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When it’s on: Friday, 1 June (11.35 am)
Channel: BBC2
IMDb Link

At times, Odd Man Out feels like a warm-up for The Third Man. This seems certainly the case in Carol Reed’s depiction of the city, an unnamed Northern Ireland commune that may or may not be Belfast. Doesn’t matter. Odd Man Out’s location is as much a character as any of the human players, or indeed Vienna in The Third Man. Not as bombed about as the Austrian capital, it’s every bit as claustrophobic, closed, alleyed, ill-lit, and danger lurks around every corner. There are frequent shots of denizens shutting their doors, as if they’re keeping the perils of the night at bay. Who knows what might be lurking out there?

We do. This evening is occupied by the expiring Johnny McQueen (James Mason). Slowly bleeding to death, he lurches from one situation to the next, the authorities never far away and the city filled with people who either want to help him, exploit him, or can’t get rid of him quickly enough. The imagery comes thick and fast, never more than from the delirious mind of Johnny himself. Staring into the froth of a spilt glass of Guinness, he sees an accusing face in every bubble. In the studio of a demented artist, he’s confronted with grotesque portraits, all staring at him whilst a ghostly priest sermonises silently.

Johnny’s an IRA-like Republican chief who escaped from a jail sentence, only to swap internment at her Majesty’s Pleasure for incarceration in a safe house. Ordered to rob a mill in order to obtain party funds, Johnny is the ill-advised leader of the gang, ill-advised because he’s developed agoraphobia and, sure enough, things go straightforward enough until they’re making their getaway. Shot partly due to his own slowness, he winds up alone in the city, blood seeping from his shoulder, the entire police force after him and with the safe house a remote destination.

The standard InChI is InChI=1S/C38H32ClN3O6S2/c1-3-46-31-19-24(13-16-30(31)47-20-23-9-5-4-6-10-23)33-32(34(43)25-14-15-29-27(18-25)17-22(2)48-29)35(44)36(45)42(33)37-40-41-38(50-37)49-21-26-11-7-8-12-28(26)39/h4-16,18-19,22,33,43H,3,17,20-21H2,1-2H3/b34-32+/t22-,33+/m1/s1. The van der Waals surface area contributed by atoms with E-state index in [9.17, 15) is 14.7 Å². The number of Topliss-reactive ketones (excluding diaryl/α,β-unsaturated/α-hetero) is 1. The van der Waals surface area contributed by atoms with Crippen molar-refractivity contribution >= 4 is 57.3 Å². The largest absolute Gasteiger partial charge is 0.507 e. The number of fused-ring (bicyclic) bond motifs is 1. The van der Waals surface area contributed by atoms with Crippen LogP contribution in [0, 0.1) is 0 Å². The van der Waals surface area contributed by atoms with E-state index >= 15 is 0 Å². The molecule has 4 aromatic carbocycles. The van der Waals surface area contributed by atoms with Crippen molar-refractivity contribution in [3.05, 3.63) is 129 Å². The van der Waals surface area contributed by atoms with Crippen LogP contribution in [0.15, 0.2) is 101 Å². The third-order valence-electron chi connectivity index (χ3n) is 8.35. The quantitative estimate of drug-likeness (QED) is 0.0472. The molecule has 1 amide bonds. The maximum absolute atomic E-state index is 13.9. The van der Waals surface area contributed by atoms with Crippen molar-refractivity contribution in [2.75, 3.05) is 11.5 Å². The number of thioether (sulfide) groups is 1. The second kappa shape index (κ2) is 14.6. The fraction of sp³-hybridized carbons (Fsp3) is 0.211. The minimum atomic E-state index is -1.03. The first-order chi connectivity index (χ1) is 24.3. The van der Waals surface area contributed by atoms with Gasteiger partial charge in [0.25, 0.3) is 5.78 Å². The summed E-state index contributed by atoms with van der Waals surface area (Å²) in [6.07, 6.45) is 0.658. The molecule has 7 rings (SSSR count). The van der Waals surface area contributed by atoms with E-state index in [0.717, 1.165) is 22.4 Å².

The film’s about him, but it’s also about all the other people whose lives are touched by Johnny’s flight. There’s his gang members, slowly picked off by the police as they search for their missing leader. Kathleen Sullivan plays the girl from the safe house, in love with Johnny and looking for him as she’s tailed by a police officer. The officer (Dennis O’Dea) is sympathetic to Kathleen’s story and questions Father Tom (WG Fay), the local priest who appears to know everyone. Father Tom wants to persuade Johnny to give himself up, and believes he might be able to get to him via a poor man (FJ McCormick) who claims to know where he’s hiding. The poor man, Shell, wants money for turning Johnny in, but also has to deal with the attentions of an eccentric artist (Robert Newton). The artist wants nothing more than to paint Johnny, in order to capture on canvas the soul of a dying man, yet has to share time with a failed medical student (Elwyn Brook-Jones). And so it goes on, an endless map of distinct characters with hopes and dreams of their own, all linked via their interaction with Mason’s pained fugitive. Despite the lack of screen time he gets, Brook-Jones’s ‘nearly doctor’ grabs our sympathies for his obvious medical talents, his posh dialect hinting at a better alternative life and leaving us to wonder how he ended up sharing with a pair of losers.

Robert Krasker would eventually an Academy Award for The Third Man, yet the distinct cinematography that made such good use of light and shadows is in evidence here. Under Krasker’s glare, every alleyway offers haven in its shadows, each open space appears threatening. Mason’s brilliant also. Already a British star thanks to a string of wartime hits, Odd Man Out brought his distinctive blend of nobility and villainy to a wider audience and led to a string of roles that both contained real depth and allowed him to fill them with personality. My abiding memory of James Mason is of his face, fixed in a rictus of pain, which throughout Odd Man Out is very nearly his standard pose.

Odd Man Out: ****